Journal of Cystic Fibrosis vol:10 issue:2 pages:128-131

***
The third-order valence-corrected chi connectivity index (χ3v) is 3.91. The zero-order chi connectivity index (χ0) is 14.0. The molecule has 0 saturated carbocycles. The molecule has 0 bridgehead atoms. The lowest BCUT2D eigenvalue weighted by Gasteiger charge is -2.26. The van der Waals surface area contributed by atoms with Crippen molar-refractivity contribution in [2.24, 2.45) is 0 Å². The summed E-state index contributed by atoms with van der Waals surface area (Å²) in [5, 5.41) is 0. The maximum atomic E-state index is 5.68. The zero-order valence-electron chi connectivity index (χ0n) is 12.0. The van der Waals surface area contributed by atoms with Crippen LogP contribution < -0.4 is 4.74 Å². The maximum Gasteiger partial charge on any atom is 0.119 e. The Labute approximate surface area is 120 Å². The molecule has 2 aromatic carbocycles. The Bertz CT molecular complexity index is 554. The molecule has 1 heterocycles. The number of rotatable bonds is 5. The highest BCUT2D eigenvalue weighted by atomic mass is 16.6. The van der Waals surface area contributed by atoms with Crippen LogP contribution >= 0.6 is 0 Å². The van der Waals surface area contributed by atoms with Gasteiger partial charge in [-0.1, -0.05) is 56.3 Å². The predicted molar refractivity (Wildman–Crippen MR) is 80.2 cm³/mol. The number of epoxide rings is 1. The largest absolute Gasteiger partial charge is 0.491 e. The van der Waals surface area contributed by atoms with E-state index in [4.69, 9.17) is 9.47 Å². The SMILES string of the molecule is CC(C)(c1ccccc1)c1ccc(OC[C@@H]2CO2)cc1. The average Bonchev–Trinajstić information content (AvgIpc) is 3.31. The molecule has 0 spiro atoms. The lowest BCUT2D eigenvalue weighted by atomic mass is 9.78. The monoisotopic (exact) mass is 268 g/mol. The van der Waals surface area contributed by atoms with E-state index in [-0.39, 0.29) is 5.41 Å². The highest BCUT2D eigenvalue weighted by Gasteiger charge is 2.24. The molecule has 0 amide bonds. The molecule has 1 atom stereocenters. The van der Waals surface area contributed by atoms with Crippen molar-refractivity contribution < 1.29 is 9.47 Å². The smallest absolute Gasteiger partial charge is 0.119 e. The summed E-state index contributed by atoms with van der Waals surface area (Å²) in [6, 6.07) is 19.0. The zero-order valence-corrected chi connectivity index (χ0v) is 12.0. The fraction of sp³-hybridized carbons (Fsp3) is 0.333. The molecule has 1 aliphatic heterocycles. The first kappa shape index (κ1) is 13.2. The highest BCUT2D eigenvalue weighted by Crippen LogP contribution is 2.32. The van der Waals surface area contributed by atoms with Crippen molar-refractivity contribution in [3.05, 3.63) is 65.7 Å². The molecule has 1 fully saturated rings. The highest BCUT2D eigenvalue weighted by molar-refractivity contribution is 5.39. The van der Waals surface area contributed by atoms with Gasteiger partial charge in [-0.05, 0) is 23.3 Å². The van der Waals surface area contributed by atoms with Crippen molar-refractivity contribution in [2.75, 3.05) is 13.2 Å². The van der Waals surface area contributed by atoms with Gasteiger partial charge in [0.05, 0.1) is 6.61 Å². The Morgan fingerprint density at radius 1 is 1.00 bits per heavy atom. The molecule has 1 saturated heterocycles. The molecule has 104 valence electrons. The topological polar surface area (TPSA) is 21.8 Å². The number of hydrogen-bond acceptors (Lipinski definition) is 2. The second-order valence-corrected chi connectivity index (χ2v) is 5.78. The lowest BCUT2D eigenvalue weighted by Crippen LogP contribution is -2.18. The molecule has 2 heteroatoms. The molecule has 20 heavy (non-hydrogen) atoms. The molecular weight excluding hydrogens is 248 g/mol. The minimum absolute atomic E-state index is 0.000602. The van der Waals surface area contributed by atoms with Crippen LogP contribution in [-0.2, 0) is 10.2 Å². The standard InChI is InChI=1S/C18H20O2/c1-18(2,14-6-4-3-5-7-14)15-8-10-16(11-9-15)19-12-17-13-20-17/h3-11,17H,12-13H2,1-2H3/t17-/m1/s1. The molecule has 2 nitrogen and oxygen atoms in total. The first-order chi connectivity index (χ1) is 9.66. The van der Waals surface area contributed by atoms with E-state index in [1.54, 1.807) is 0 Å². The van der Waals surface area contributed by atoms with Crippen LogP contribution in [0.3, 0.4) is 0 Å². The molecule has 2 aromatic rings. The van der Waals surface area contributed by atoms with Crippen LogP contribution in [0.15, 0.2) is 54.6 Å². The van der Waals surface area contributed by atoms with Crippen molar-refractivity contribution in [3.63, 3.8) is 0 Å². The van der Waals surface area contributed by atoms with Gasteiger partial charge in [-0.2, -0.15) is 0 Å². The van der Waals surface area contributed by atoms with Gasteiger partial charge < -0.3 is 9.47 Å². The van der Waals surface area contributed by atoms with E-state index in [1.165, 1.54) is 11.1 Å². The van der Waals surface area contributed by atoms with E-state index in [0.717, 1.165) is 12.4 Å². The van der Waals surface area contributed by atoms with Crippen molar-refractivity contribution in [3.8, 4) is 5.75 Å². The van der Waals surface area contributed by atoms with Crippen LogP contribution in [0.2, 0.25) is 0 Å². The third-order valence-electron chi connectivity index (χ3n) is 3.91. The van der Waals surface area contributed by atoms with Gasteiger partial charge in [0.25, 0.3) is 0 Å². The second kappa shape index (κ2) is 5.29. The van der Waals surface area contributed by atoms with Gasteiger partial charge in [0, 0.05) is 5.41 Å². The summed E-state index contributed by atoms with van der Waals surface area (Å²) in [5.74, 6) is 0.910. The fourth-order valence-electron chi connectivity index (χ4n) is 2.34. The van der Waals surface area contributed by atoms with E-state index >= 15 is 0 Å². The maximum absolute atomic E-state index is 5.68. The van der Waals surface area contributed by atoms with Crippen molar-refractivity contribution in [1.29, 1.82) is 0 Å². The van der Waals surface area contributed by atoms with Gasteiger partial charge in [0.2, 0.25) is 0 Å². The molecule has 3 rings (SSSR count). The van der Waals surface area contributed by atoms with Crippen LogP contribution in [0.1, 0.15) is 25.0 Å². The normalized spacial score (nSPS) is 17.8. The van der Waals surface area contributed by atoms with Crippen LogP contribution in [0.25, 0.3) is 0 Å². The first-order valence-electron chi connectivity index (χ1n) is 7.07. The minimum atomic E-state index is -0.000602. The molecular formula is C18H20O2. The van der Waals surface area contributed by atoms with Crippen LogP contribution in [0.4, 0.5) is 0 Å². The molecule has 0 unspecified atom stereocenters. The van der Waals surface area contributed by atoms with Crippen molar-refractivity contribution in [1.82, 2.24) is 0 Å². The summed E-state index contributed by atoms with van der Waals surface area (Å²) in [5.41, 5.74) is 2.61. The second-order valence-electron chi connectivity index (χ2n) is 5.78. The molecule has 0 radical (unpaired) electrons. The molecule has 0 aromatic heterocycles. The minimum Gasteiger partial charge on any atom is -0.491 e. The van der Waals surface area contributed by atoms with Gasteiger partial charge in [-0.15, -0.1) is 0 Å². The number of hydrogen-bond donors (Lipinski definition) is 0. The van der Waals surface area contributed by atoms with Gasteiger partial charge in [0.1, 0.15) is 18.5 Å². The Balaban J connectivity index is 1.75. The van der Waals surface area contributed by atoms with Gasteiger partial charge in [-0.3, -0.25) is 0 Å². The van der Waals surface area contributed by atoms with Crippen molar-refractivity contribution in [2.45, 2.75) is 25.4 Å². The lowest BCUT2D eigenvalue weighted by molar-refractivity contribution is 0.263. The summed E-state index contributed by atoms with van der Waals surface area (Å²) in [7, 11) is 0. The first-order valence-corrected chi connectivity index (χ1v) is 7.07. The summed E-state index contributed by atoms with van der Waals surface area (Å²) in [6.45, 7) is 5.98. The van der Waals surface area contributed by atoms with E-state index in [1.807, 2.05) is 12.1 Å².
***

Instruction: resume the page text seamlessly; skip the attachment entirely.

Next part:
Reports from the seventies and eighties have shown that cystic fibrosis (CF) patients with severe lung disease have high levels of IgG and that this is associated with worse prognosis. We decided to explore IgG level as a possible outcome parameter for lung disease severity in a cohort of pediatric CF patients treated according to current standards of care. Seventy three CF children older than 5 years (and max 15 years old at the initial evaluation) attending the same CF center were followed during a period of 4 years. Data collection included spirometry, height, weight, sputum cultures and total IgG. Median age at the start was 10 years. IgG z scores<2 SD were seen in 2.7% of patients in 2004 and 2008. Twelve patients (16%) had an IgG>2 SD in 2004 and this number increased to 18 (25%) in 2008. IgG z-scores were inversely correlated with FEV(1)% predicted (r=-0.323 in 2004; p<.001). In longitudinal evaluation, changes in IgG z-score correlate inversely with changes in FEV(1)% predicted (r=-0.498; p<.001). We can conclude that even for CF patients treated according to current standards IgG z-score increases with age and is correlated with a decline in FEV(1).